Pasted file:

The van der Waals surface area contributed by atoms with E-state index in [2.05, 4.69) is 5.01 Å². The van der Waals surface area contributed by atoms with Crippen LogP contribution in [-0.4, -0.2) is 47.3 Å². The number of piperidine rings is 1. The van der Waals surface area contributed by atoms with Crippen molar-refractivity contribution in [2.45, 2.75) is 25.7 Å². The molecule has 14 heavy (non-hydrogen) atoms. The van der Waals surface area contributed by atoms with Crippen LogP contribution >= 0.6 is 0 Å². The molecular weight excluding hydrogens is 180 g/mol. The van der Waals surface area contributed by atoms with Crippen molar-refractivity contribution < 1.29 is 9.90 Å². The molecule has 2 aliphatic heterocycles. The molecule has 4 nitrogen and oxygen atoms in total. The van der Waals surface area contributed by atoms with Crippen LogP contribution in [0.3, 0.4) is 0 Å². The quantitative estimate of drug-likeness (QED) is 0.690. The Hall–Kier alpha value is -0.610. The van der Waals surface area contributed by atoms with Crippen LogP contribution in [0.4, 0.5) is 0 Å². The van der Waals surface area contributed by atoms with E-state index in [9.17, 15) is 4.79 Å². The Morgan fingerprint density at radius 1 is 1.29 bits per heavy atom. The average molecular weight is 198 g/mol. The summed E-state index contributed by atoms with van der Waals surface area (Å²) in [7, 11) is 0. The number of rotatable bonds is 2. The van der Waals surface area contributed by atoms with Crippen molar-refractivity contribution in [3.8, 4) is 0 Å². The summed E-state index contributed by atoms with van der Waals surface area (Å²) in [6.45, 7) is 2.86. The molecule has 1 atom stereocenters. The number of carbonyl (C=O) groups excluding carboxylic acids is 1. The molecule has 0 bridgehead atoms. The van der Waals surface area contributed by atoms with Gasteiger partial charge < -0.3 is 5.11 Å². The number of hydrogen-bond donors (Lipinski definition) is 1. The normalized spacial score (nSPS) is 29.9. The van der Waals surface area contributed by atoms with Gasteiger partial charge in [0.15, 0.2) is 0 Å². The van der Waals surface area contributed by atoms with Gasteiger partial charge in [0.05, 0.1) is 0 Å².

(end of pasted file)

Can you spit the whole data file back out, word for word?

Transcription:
The van der Waals surface area contributed by atoms with E-state index in [2.05, 4.69) is 5.01 Å². The van der Waals surface area contributed by atoms with Crippen LogP contribution in [-0.4, -0.2) is 47.3 Å². The number of piperidine rings is 1. The van der Waals surface area contributed by atoms with Crippen molar-refractivity contribution in [2.45, 2.75) is 25.7 Å². The molecule has 14 heavy (non-hydrogen) atoms. The van der Waals surface area contributed by atoms with Crippen LogP contribution >= 0.6 is 0 Å². The molecular weight excluding hydrogens is 180 g/mol. The van der Waals surface area contributed by atoms with Crippen molar-refractivity contribution < 1.29 is 9.90 Å². The molecule has 2 aliphatic heterocycles. The molecule has 4 nitrogen and oxygen atoms in total. The van der Waals surface area contributed by atoms with Crippen LogP contribution in [0.3, 0.4) is 0 Å². The quantitative estimate of drug-likeness (QED) is 0.690. The Hall–Kier alpha value is -0.610. The van der Waals surface area contributed by atoms with Crippen LogP contribution in [0.4, 0.5) is 0 Å². The van der Waals surface area contributed by atoms with E-state index in [9.17, 15) is 4.79 Å². The Morgan fingerprint density at radius 1 is 1.29 bits per heavy atom. The average molecular weight is 198 g/mol. The summed E-state index contributed by atoms with van der Waals surface area (Å²) in [7, 11) is 0. The number of rotatable bonds is 2. The van der Waals surface area contributed by atoms with Crippen molar-refractivity contribution in [3.8, 4) is 0 Å². The summed E-state index contributed by atoms with van der Waals surface area (Å²) in [6.45, 7) is 2.86. The molecule has 1 atom stereocenters. The number of carbonyl (C=O) groups excluding carboxylic acids is 1. The molecule has 0 bridgehead atoms. The van der Waals surface area contributed by atoms with Gasteiger partial charge < -0.3 is 5.11 Å². The number of hydrogen-bond donors (Lipinski definition) is 1. The normalized spacial score (nSPS) is 29.9. The van der Waals surface area contributed by atoms with Gasteiger partial charge in [0.15, 0.2) is 0 Å². The van der Waals surface area contributed by atoms with Gasteiger partial charge in [0.05, 0.1) is 0 Å².